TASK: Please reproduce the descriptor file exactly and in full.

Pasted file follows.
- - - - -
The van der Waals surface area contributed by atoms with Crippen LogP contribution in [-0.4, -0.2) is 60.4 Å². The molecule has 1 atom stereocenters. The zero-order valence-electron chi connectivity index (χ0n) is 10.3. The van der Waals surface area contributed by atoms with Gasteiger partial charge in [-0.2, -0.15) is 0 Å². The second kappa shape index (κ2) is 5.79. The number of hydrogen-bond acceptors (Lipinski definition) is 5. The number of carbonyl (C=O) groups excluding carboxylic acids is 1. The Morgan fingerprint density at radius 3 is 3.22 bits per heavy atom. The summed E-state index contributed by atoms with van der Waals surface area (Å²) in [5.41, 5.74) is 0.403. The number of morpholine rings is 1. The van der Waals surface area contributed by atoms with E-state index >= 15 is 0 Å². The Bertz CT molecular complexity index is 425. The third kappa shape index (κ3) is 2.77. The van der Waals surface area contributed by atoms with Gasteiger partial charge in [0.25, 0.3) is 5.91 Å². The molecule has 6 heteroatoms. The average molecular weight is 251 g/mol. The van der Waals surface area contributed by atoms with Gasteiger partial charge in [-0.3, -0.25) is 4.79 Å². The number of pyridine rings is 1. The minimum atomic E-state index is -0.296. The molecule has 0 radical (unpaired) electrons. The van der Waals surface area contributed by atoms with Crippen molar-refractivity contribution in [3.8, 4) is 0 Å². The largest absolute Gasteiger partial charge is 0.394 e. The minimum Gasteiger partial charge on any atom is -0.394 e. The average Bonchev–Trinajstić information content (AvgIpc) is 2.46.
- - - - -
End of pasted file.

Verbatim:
The van der Waals surface area contributed by atoms with Crippen LogP contribution in [-0.4, -0.2) is 60.4 Å². The molecule has 1 atom stereocenters. The zero-order valence-electron chi connectivity index (χ0n) is 10.3. The van der Waals surface area contributed by atoms with Gasteiger partial charge in [-0.2, -0.15) is 0 Å². The second kappa shape index (κ2) is 5.79. The number of hydrogen-bond acceptors (Lipinski definition) is 5. The number of carbonyl (C=O) groups excluding carboxylic acids is 1. The Morgan fingerprint density at radius 3 is 3.22 bits per heavy atom. The summed E-state index contributed by atoms with van der Waals surface area (Å²) in [5.41, 5.74) is 0.403. The number of morpholine rings is 1. The van der Waals surface area contributed by atoms with E-state index >= 15 is 0 Å². The Bertz CT molecular complexity index is 425. The third kappa shape index (κ3) is 2.77. The van der Waals surface area contributed by atoms with Gasteiger partial charge in [0.25, 0.3) is 5.91 Å². The molecule has 6 heteroatoms. The average molecular weight is 251 g/mol. The van der Waals surface area contributed by atoms with Gasteiger partial charge in [-0.3, -0.25) is 4.79 Å². The number of pyridine rings is 1. The minimum atomic E-state index is -0.296. The molecule has 0 radical (unpaired) electrons. The van der Waals surface area contributed by atoms with Crippen molar-refractivity contribution in [3.8, 4) is 0 Å². The largest absolute Gasteiger partial charge is 0.394 e. The minimum Gasteiger partial charge on any atom is -0.394 e. The average Bonchev–Trinajstić information content (AvgIpc) is 2.46.